June 18, 2016, 10:13 pm
Osh from Crown Heights says:
This is not just about booze. The organizers set up unsafe sites and cram people in. This last one had unsafe gas hookups and extension cords instead of wiring.

Remember the East Village explosion that left two dead? Unsafe gas hookup. The Park Avenue explosion? Gas.

There are plenty of other places to party that aren't run by people who don't care about their patrons' safety.
June 19, 2016, 4:28 am
Ian from Williamsburg says:
Community Board 1 does not represent the population of Greenpoint/Williamsburg. These are old embedded interests that need to be replaced. Few have any qualifications and the worst aspect is that they're unelected by their people. State licensing should disregard this kangaroo court and give Mirage their license.
June 19, 2016, 8:37 pm
Will from Greenpoint says:
If people feel that CB1 doesn't represent your view show up to a public meeting and speak in the public comment period. It will be a lot more effective than just complaining on a comment thread after the fact.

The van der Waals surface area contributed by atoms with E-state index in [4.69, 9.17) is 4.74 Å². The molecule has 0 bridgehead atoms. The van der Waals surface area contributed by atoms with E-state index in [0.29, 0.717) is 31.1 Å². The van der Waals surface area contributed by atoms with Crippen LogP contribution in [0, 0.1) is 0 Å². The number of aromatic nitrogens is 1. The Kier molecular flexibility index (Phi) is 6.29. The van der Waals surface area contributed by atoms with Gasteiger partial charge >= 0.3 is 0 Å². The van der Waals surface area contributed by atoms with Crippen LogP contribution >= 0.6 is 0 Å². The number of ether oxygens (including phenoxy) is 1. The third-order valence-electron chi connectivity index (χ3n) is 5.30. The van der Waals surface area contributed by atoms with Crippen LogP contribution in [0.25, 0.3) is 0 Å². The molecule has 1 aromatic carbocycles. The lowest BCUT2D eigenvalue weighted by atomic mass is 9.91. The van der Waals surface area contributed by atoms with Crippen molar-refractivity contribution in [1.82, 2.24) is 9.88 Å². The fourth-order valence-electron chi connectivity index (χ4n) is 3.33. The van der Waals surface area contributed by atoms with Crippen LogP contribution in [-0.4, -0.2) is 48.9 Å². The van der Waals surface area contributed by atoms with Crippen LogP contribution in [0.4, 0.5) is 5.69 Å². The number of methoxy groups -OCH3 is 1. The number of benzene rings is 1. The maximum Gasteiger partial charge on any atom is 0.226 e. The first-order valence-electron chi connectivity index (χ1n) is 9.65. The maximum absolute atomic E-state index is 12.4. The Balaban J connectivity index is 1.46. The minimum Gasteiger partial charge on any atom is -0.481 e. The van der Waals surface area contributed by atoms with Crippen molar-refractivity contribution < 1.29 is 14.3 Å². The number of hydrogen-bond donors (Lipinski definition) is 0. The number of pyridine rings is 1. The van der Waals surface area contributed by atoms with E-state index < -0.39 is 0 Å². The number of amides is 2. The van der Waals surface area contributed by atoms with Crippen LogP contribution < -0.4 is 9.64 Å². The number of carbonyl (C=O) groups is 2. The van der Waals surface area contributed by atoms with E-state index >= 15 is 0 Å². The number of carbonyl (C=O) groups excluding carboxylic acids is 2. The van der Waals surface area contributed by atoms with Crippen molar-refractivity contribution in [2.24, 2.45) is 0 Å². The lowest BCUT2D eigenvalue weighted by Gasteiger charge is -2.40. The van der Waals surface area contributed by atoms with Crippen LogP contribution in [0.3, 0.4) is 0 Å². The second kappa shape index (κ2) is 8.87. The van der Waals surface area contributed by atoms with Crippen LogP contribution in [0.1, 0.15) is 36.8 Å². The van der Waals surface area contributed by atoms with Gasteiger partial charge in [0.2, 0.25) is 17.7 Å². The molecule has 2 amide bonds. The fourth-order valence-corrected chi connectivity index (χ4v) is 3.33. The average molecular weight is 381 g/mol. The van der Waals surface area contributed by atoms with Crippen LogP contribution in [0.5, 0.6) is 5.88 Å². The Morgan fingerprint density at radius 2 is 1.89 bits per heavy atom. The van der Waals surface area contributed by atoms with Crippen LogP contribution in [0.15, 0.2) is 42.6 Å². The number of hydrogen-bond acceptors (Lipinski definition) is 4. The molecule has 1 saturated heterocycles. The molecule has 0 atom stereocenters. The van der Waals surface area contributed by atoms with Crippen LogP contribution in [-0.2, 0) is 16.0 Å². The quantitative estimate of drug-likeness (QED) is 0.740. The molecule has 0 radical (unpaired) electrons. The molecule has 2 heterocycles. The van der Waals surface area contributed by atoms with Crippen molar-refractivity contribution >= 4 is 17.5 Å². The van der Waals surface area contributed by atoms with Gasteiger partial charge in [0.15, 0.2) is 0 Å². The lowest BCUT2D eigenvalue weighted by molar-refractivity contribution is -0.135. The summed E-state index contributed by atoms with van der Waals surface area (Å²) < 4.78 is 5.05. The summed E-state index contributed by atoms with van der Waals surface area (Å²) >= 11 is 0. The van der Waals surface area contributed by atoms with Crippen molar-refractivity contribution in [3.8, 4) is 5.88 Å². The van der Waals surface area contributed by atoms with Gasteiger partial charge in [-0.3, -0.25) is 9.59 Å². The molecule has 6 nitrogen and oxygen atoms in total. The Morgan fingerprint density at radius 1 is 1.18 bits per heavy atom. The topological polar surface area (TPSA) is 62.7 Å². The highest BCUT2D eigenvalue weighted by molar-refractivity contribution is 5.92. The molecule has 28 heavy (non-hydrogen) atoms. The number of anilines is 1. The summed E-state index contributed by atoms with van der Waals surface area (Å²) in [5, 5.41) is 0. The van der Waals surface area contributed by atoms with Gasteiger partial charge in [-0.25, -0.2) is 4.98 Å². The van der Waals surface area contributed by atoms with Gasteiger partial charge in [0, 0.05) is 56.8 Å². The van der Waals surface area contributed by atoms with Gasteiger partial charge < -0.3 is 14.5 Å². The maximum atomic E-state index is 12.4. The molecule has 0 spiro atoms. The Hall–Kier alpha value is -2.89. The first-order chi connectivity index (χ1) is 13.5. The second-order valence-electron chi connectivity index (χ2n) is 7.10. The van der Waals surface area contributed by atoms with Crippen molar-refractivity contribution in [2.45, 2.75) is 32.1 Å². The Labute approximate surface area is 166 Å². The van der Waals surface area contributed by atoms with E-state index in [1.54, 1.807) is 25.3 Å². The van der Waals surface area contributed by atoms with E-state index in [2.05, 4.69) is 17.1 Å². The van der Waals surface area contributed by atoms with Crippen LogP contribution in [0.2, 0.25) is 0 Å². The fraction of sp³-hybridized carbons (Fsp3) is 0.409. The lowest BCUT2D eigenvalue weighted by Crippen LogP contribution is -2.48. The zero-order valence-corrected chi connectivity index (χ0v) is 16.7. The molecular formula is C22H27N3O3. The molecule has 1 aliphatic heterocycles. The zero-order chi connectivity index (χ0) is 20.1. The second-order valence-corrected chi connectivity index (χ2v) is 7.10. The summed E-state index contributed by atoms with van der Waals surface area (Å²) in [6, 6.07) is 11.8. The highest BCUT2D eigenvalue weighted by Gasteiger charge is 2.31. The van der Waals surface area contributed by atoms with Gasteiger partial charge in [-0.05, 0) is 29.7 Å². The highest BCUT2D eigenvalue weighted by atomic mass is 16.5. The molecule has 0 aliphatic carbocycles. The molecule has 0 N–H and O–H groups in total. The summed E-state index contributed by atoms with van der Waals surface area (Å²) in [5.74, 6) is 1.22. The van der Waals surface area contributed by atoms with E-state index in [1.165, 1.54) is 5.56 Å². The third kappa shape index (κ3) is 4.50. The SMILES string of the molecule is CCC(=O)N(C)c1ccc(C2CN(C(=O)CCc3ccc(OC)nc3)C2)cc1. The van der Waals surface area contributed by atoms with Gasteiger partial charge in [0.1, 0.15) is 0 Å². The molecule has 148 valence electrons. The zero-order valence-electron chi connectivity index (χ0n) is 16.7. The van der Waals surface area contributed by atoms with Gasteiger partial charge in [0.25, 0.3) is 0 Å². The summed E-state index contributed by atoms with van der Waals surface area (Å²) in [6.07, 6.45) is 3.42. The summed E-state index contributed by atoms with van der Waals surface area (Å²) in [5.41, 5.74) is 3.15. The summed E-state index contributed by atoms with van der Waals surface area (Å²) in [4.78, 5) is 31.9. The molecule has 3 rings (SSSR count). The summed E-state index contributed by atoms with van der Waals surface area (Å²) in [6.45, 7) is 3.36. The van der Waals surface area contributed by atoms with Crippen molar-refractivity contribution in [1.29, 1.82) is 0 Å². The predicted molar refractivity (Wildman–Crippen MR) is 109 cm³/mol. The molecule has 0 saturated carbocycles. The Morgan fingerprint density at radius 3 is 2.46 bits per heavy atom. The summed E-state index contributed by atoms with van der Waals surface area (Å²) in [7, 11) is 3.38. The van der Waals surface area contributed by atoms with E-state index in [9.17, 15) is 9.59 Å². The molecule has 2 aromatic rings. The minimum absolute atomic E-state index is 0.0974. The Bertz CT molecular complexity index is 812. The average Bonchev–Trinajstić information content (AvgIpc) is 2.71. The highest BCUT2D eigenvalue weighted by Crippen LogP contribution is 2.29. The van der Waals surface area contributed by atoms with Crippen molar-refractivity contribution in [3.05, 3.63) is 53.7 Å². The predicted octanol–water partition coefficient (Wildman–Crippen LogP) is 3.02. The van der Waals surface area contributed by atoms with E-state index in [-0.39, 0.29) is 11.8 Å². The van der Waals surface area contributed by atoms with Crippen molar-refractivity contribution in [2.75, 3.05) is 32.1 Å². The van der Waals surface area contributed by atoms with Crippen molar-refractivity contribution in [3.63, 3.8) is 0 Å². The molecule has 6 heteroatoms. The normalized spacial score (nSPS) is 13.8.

June 21, 2016, 5:31 pm
EDM SUX says:
It's an industrial business area. Keep the ravers in areas with nightclubs.
June 24, 2016, 6:26 pm

Comments closed.

First name
Last name
Your neighborhood
Email address
Daytime phone

Your letter must be signed and include all of the information requested above. (Only your name and neighborhood are published with the letter.) Letters should be as brief as possible; while they may discuss any topic of interest to our readers, priority will be given to letters that relate to stories covered by The Brooklyn Paper.

Letters will be edited at the sole discretion of the editor, may be published in whole or part in any media, and upon publication become the property of The Brooklyn Paper. The earlier in the week you send your letter, the better.

Keep it local!

Stay in touch with your community. Subscribe to our free newsletter: